Michigan

Michigan became the 26th U.S. state on January 26, 1837. With a current population of 10.0 million, Michigan is the 10th-most populous state in the country. The state ranks in the lowest third of the best states to live in based on key measures like unemployment, poverty and average life expectancy at birth.

The state’s population has grown much more slowly than that of most states in recent years. Over the 10-year period to 2019, Michigan’s population grew by 0.3%, well below the comparable national population growth rate of 6.6%.

Michigan’s unemployment rate in 2018 was 4.1%, higher than the national rate of 3.9%. A stronger job market would likely lead to greater financial security for more state residents, as Michigan’s poverty rate of 14.1% is considerably higher than the national average of 13.1%.

Crime in Michigan

Michigan’s violent crime rate of 449.4 incidents for every 100,000 residents is well above the national average of 380.6 per 100,000. In 2018, there were 551 murders in the state, fewer than in two-thirds of all states.

The state’s incarceration rate of 508 adults per 100,000 residents 18 or older is lower than in most other states. There were 44,918 violent crimes committed in the state in 2018, with about half occurring in Detroit. Muskegon Heights, just south of the Lower Peninsula city of Muskegon, is the most dangerous city in the state with 1,238.8 violent crimes for every 100,000 people.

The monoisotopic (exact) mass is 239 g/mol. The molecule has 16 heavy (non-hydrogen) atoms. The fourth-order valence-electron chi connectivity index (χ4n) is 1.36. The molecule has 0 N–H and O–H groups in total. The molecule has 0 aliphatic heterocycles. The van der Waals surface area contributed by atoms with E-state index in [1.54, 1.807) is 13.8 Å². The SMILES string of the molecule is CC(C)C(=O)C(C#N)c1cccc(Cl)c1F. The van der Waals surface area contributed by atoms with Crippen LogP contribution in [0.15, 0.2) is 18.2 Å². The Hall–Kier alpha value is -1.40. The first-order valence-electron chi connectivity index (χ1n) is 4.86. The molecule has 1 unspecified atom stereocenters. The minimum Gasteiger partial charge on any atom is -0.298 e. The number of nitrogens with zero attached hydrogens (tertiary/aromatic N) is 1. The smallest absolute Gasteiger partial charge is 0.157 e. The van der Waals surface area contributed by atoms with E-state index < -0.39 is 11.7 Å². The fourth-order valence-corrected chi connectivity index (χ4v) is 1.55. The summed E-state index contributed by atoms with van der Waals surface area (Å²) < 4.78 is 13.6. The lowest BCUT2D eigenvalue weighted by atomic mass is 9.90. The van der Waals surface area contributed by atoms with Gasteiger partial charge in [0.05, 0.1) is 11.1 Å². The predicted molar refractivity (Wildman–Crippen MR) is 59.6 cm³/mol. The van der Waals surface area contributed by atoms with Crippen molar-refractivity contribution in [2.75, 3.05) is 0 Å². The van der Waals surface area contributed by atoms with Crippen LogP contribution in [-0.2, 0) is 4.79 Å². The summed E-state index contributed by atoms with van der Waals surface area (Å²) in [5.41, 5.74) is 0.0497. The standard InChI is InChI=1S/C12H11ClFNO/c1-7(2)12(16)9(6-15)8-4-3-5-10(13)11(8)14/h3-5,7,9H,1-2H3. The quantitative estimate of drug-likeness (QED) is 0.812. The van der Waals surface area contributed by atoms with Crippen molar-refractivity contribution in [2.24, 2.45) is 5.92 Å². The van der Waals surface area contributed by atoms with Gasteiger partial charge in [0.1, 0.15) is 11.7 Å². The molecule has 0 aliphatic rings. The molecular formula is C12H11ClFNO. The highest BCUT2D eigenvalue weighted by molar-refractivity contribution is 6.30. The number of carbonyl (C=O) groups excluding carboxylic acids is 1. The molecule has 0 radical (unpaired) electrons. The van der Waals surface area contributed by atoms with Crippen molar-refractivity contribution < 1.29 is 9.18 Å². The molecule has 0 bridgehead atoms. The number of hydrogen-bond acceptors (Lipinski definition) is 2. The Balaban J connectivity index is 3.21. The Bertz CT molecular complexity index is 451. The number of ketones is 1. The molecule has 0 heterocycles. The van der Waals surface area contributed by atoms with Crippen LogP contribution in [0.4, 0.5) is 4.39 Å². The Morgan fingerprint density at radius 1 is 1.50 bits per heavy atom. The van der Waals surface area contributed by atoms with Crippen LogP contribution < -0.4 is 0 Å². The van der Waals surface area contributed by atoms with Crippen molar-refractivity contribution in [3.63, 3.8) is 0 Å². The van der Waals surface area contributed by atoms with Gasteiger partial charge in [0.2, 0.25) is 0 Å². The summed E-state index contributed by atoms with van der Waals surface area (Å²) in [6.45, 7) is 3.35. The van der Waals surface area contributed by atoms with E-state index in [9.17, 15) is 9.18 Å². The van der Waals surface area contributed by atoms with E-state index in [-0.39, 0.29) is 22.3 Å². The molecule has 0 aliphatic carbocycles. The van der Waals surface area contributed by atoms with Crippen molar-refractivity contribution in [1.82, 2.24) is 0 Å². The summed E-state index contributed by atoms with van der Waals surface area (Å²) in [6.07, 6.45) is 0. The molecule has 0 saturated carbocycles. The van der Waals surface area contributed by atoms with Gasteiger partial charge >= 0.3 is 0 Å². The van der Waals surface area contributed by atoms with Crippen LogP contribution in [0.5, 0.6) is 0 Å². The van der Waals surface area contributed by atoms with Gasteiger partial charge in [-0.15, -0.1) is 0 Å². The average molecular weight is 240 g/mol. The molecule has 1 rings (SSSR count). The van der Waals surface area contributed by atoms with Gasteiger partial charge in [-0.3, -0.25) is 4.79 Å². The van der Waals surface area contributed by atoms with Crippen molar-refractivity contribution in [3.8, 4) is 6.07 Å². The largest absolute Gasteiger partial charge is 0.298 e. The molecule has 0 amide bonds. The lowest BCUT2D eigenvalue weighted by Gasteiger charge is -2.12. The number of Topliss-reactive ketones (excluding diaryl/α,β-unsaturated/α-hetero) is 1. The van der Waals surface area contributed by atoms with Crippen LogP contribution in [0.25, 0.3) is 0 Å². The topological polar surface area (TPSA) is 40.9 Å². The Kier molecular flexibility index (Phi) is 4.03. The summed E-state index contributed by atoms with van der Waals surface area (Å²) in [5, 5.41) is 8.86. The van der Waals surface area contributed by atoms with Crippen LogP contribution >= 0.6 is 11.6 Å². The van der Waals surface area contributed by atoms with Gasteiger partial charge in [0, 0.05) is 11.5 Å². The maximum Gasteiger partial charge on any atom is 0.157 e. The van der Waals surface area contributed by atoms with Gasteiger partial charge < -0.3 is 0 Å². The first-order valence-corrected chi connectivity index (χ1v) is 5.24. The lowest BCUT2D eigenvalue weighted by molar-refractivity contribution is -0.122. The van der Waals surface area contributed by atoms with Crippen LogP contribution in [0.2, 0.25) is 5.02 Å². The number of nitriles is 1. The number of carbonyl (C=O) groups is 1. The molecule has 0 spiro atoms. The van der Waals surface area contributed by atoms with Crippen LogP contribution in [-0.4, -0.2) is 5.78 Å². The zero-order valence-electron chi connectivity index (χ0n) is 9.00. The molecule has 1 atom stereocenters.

The Michigan Economy

With a 2018 gross domestic product (GDP) of $528.0 billion, Michigan’s economy is among the largest third of the 50 states. Its largest industry is ambulatory health care services, which employs 206,999 people statewide and generates about 4.0% of the state’s total GDP. Between 2013 and 2018, the total economic output of the state’s top industry rose by 12.4%. Overall economic growth in Michigan totaled 2.7% in 2018, below the national average economic growth of 2.9%.

Michigan’s underemployment rate (which accounts for unemployment and people who have taken part-time work out of necessity) is 7.6%, ranking the state in the middle third among the most difficult states in which to find full-time work.

Employment opportunities tend to go up with educational attainment. In Michigan, less than a third (31.9%) of the state’s adults have a bachelor’s degree, below the national average of 32.6%. And 90.9% of the adults in the state have at least a high-school diploma, above the national rate of 88.3%.

Michigan’s median household income of $56,697 is well below the national median of $63,179.

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